SCOTT MOONEYHAM: Video Poker Sure Seems Hard to Kill
It's not over.
A recent N.C. Court of Appeals decision upholding the state's ban on video poker machines doesn't mean that an industry associated with one of the worst political scandals in North Carolina history is going away just yet.
Video poker, after all, is kind of like the villain in a slasher movie. It doesn't matter how many times you shoot it, stab it or toss it from the roof of a building, it always comes back. There is always a sequel, shabbier and more ridiculous than its predecessor.
So court rulings become one shovel blow to the head or one push from a second-story window, allowing only a brief escape from the monster.
Still, the latest decision from a three-judge panel of the Court of Appeals could be setting up a final, fatal blow.
The unanimous decision found that a 2006 law banning the machines did not violate machine owners' rights. The owners claimed that an Indian gaming pact allowing the Eastern Band of the Cherokee to operate a casino on its reservation should permit video gambling elsewhere in the state.
The court ruled that the federal Indian Gaming Regulatory Act allows states to grant Native American tribes preferential gaming rights as part of an effort to encourage economic development and political stability.
But the ruling overturns just one of two significant lower court decisions that had invalidated the video poker ban.
Another lower court ruling, this one by Guilford County Superior Court Judge John Craig, found that video sweepstakes machines didn't really permit gambling because winners were already predetermined by the cards bought by players in order to play.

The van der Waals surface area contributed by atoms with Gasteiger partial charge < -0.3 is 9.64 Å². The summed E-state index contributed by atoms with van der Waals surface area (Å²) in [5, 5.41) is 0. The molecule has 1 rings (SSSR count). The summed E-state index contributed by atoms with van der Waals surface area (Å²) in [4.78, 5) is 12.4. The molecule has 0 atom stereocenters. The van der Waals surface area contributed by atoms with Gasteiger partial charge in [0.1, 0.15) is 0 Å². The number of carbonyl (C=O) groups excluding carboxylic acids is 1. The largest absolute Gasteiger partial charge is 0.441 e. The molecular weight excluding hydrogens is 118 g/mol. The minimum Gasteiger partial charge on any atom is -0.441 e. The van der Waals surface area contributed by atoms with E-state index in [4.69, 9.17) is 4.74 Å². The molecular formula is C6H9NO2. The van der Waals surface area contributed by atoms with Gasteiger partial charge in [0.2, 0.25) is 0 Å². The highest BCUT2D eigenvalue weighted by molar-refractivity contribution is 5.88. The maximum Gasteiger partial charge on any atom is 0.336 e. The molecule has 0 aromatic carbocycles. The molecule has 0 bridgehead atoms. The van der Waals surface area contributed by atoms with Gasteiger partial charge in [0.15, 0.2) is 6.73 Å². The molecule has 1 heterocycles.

Using that same logic, the lottery and even slot machines aren't gambling either.
Craig issued an injunction following his ruling to block any further enforcement of the state law.
The results have been swift. "Sweepstakes machines" can now be found in bars and convenience stores across the state, pulling in the same crowd that once played the old video poker machines.
Some people may wonder why all the fuss regarding these machines. The Cherokees have their casino. The state has its lottery. Why shouldn't the legislature allow video poker across the state?
The simple answer is that the private video gaming industry, operating outside a highly-regulated casino setting, isn't trustworthy.
Before 2006, many machine owners handed out illegal cash payouts to lure customers and boost profits. Former House Speaker Jim Black protected the industry, and that protection helped launch a federal investigation that ultimately led to his imprisonment.
Not long after, former Buncombe County Sheriff Bobby Medford went to prison for shaking down and protecting video poker operators.
The same Court of Appeals that just dealt one blow to this resurgent, corrupt industry will soon review Craig's decision. A final death blow may be in the works.
Or perhaps some bizarre sequel looms, with more contorted legal maneuvering that proves red is blue and gambling is actually knitting.
Freddy Krueger is hard to kill.
Scott Mooneyham writes for Capitol Press Association in Raleigh. Contact him at firstname.lastname@example.org.
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